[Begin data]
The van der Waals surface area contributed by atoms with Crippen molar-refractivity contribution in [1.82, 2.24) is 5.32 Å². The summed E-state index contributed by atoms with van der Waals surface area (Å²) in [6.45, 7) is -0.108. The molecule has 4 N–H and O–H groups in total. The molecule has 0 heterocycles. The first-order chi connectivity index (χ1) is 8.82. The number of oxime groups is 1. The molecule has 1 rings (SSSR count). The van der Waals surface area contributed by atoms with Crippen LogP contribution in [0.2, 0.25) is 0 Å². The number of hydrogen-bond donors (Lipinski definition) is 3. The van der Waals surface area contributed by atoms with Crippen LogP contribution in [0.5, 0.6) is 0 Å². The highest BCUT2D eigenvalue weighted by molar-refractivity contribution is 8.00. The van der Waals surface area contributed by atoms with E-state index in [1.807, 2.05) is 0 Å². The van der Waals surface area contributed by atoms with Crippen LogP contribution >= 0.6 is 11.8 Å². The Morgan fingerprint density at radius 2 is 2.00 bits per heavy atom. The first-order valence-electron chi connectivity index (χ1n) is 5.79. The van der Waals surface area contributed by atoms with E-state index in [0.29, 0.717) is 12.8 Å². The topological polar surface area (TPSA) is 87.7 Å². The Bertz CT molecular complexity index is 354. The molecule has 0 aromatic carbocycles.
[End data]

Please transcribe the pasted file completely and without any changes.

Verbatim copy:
The van der Waals surface area contributed by atoms with Crippen molar-refractivity contribution in [1.82, 2.24) is 5.32 Å². The summed E-state index contributed by atoms with van der Waals surface area (Å²) in [6.45, 7) is -0.108. The molecule has 4 N–H and O–H groups in total. The molecule has 0 heterocycles. The first-order chi connectivity index (χ1) is 8.82. The number of oxime groups is 1. The molecule has 1 rings (SSSR count). The van der Waals surface area contributed by atoms with Crippen LogP contribution in [0.2, 0.25) is 0 Å². The number of hydrogen-bond donors (Lipinski definition) is 3. The van der Waals surface area contributed by atoms with Crippen LogP contribution in [0.5, 0.6) is 0 Å². The highest BCUT2D eigenvalue weighted by molar-refractivity contribution is 8.00. The van der Waals surface area contributed by atoms with E-state index in [1.807, 2.05) is 0 Å². The van der Waals surface area contributed by atoms with Crippen LogP contribution >= 0.6 is 11.8 Å². The Morgan fingerprint density at radius 2 is 2.00 bits per heavy atom. The first-order valence-electron chi connectivity index (χ1n) is 5.79. The van der Waals surface area contributed by atoms with E-state index in [0.29, 0.717) is 12.8 Å². The topological polar surface area (TPSA) is 87.7 Å². The Bertz CT molecular complexity index is 354. The molecule has 0 aromatic carbocycles.